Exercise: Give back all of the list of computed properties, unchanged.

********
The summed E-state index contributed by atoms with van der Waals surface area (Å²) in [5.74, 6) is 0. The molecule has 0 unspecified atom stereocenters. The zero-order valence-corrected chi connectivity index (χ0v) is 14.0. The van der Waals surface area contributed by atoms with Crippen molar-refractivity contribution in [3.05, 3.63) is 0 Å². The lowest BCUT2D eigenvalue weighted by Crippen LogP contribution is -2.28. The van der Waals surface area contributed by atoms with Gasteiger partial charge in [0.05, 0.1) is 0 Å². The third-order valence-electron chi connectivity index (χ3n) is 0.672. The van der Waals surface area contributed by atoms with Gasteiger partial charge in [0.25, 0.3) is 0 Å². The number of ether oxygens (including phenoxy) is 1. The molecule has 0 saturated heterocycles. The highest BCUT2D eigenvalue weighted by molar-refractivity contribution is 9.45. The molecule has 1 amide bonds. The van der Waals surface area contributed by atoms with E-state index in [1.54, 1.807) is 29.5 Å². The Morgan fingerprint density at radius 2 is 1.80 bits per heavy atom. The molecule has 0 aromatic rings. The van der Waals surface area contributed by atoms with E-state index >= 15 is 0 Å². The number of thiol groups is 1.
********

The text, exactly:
The summed E-state index contributed by atoms with van der Waals surface area (Å²) in [5.74, 6) is 0. The molecule has 0 unspecified atom stereocenters. The zero-order valence-corrected chi connectivity index (χ0v) is 14.0. The van der Waals surface area contributed by atoms with Crippen molar-refractivity contribution in [3.05, 3.63) is 0 Å². The lowest BCUT2D eigenvalue weighted by Crippen LogP contribution is -2.28. The van der Waals surface area contributed by atoms with Gasteiger partial charge in [0.05, 0.1) is 0 Å². The third-order valence-electron chi connectivity index (χ3n) is 0.672. The van der Waals surface area contributed by atoms with Gasteiger partial charge in [0.25, 0.3) is 0 Å². The number of ether oxygens (including phenoxy) is 1. The molecule has 0 saturated heterocycles. The highest BCUT2D eigenvalue weighted by molar-refractivity contribution is 9.45. The molecule has 1 amide bonds. The van der Waals surface area contributed by atoms with E-state index in [1.54, 1.807) is 29.5 Å². The Morgan fingerprint density at radius 2 is 1.80 bits per heavy atom. The molecule has 0 aromatic rings. The van der Waals surface area contributed by atoms with E-state index >= 15 is 0 Å². The number of thiol groups is 1.